Google Pixel Data Standards

Perhaps the most important thing you can do as you create business change is establish standards. Companies like Google are great at this—and at their size can even create new standards for the rest of us.

One you should not have to deal with is the new Google Pixel Data Standard.

Before the Google Pixel Phone launched I wrote here about its potential for extra data consumption. A week in, I’m happy to tell you that Google Assistant in Pixel Phones boosts data use only about as much as Siri does in iPhonesAddendum, December 21 2016: It’s a bit worse than that. Over the last couple of months I’ve seen my overall data usage increase by about 400 MB per month. I believe this is truly based on incidental “hey, I need something from a server” behavior on the Pixel.

And now, the other side.

While the Google Pixel and Pixel XL phones are truly terrific, Google’s built in a little trick that’s hard to understand until you consider that Google Pixel Data Standards idea. Or at least the several Google employees I’ve spoken with think that’s what they’ve done. If you like keeping music on your device and building playlists, the Pixel phones are going to frustrate you.

Google Pixel Data Standards

Google jumped into the music business over five years ago. I told you then that Google Music had the potential to be an iTunes killer, and in a way it succeeded. The iTunes store is still healthy, but how it works has changed; most people have stopped buying music and stream it instead.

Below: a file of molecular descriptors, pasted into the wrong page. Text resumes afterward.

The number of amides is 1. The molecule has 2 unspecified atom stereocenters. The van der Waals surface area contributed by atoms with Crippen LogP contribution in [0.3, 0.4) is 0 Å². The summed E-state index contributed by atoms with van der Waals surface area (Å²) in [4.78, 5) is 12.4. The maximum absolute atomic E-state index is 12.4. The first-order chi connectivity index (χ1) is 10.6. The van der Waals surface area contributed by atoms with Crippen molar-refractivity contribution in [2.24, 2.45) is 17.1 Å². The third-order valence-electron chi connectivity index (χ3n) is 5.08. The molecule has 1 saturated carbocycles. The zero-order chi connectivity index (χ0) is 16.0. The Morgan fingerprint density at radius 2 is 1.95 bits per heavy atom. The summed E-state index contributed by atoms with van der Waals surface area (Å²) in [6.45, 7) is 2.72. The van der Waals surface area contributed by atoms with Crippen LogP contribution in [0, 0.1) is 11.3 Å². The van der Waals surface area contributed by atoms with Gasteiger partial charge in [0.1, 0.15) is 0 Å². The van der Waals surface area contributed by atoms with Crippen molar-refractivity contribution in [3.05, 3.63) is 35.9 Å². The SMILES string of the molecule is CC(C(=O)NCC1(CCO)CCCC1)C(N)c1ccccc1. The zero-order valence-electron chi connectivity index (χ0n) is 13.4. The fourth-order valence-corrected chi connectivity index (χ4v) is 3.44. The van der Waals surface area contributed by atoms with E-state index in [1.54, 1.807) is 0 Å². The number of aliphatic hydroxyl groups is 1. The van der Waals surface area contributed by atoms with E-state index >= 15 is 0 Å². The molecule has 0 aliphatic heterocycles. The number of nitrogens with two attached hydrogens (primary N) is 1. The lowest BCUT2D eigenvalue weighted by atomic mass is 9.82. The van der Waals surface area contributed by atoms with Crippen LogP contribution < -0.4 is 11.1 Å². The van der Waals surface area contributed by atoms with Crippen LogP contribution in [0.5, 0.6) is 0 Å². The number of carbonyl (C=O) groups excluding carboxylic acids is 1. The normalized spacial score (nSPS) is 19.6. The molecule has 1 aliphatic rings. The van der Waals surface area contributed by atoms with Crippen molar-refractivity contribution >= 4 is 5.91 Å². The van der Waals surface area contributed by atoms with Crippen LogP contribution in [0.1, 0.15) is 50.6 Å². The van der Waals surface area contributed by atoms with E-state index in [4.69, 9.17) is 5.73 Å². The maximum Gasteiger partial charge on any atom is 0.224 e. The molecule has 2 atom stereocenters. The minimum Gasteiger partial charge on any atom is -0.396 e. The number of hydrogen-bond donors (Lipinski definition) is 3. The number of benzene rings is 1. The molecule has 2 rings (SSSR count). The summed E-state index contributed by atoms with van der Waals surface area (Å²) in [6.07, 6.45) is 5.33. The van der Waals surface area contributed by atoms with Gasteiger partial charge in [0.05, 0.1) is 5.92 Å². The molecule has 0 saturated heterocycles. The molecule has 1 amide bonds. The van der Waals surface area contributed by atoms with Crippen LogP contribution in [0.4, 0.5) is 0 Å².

Of course that statement applies to Google Play Music in the same way it effects iTunes. In fact, services like Spotify, where buying music was never the idea, have blown past both. But what if you’re a dinosaur and still like buying your music and keeping it on your computer or phone instead of doing this newfangled “streaming” thing?

Mostly, the answer is “dinosaurs die; get over it”. But remember that when you have music and movies on your device playing them doesn’t eat into your data allowance. If you don’t have an unlimted data plan, streaming music can cost you, big time.

Of course, that suits your carrier just fine, and the Pixel phone is Google’s first mass-market attempt to become your carrier. Project Fi isn’t a bad deal, but profit-wise it’s based on you using as much data as possible. The Google Pixel Data Standards being pushed by Fi help Google more than they help you.

With music, the Google Pixel Data Standards being monkeyed with relate to something you may never have thought about. People who organize their music into playlists use something called M3U files. M3Us are lists of songs grouped together in ways less structured than, say “by album”. And on Google Pixel Phones, M3U files don’t work.

The Trouble With Standards

Or at least that’s what the Google employees I spoke with told me. In fact, M3Us may not work on any phones using the latest version of Android; let’s wait and see. Either way, though, Google has effectively killed locally-kept playlists on Android. The only question is how deeply into Google you have to be for Google Pixel Data Standards to matter.

Standards are great. When you’re the size of Google they help you keep your hold on markets, and when you’re like the rest of us standards help define paths from one business change to another. But standards also push you further into boxes you might not have wanted to be in. Both sides of that issue pop up here.

Remember, when you’re big enough you can cram something like Google Pixel Data Standards down the world’s throat. The question is how you can employ standards to manage the changes in your business. And the answer will vary. And that’s why we’re here.

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